Over the last five years, the performance of U.S. stocks has outpaced that of international stocks by a country mile. But over the next five years, it appears likely the leadership torch will pass to stock markets outside the U.S., according to Stephen Peak, director of international equities and lead portfolio manager for the Henderson International Opportunities Fund.

Peak’s viewpoint is widely shared. “Certainly, being in the U.S. has been a winning strategy for investors over the last few years, while being in international securities has cost investors money,” he says. “But you have to ask yourself what the next five years will look like.”

Peak believes change is in the wind because economies, corporate earnings and stock markets have recovered at a different pace around the world since the financial crisis. In the U.S., efforts to prop up the economy soon after the financial crisis with such measures as slashing interest rates sped up economic recovery and led to steady, if not spectacular, economic growth. Investors gravitated to the U.S. markets as companies delivered strong earnings growth and stock valuations rose.

At this point, the U.S. market looks fully priced according to measures such as price-to-earnings and price-to-sales ratios, says Bill McQuaker, the Henderson fund’s asset allocation strategist. “It’s difficult to see any headroom for U.S. corporate profits given how high they have been already,” he adds.

By contrast, Continental Europe is in the earlier stages of its economic recovery, and with the tailwind of a weaker currency, its companies have a stronger shot at earnings upside than those in the U.S. Market valuations also aren’t as rich by comparison. A similar story is unfolding in Japan, where currency depreciation is increasing profitability and quantitative easing continues to open up credit markets.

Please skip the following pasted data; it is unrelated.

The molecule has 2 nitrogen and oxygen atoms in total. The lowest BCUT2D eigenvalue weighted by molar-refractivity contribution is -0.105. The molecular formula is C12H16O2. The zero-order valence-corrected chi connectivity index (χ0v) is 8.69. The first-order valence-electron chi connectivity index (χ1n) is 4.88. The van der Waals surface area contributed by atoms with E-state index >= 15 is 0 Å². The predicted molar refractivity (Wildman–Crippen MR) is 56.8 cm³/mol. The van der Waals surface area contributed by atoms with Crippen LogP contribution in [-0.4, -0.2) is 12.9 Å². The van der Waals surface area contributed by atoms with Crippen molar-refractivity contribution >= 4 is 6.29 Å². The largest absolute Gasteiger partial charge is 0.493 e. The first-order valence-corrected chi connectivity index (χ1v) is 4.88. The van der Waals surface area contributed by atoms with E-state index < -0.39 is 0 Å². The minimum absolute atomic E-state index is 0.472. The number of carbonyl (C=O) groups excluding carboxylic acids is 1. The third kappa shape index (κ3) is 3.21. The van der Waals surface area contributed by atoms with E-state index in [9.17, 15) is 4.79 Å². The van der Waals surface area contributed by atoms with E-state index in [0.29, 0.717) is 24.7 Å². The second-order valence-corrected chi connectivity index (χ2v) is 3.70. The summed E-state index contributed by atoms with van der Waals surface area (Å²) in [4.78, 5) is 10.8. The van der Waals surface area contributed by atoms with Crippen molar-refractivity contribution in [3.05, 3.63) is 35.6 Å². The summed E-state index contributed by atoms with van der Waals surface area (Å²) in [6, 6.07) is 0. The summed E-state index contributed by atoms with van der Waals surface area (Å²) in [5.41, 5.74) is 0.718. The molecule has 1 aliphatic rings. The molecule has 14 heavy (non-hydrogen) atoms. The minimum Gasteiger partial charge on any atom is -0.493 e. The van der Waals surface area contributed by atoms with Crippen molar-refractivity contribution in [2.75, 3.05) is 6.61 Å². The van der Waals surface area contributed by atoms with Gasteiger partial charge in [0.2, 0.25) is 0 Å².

Emerging markets, particularly China, remain the wild card of global markets. While economic growth in China has slowed considerably in recent years, McQuaker points out that the country has shown it can keep expansion going at a reasonable pace. “The most likely outcome in China is that the economy will continue to move along, but no salvation and no disaster seems to be the order of the day. We will likely see periodic rallies in equities and currencies, but it’s difficult to make a powerful case for a sustained upturn.”

Nonetheless, the firm is monitoring developments in the area with an eye toward a possible increase in allocations should positive trends continue. Peak, who began his career at the age of 18 at a British insurance company after graduating from secondary school, says he sometimes fields questions from U.S. financial advisors about how much of their portfolios they should devote to international securities at this point.

Although he hesitates to give specific figures, he believes “the time is right to start thinking about increasing international exposure. Of course it suits our book to make the case for international. But I believe we also have the benefit of distance from the U.S. market.”

Launched in 2001, the Henderson International Opportunities Fund, offered by U.K.-based Henderson Global Investors, now holds some $4.6 billion in assets, and its performance suggests there is a foreign turf advantage. Over the three years ending December 15, the institutional class of the shares outperformed 96% of the fund’s Morningstar peer group, and over the last five years it beat 95% of its peers.

The fund has a somewhat unorthodox decision-making process. While most actively managed funds have one or two managers supported by a team of analysts, this one segregates its portfolio into six distinct and independently run geographic “sleeves.” Each has a separate manager with ultimate authority over the 10 to 15 best stocks from his particular region. Although the managers often run their ideas by Peak, they are not required to.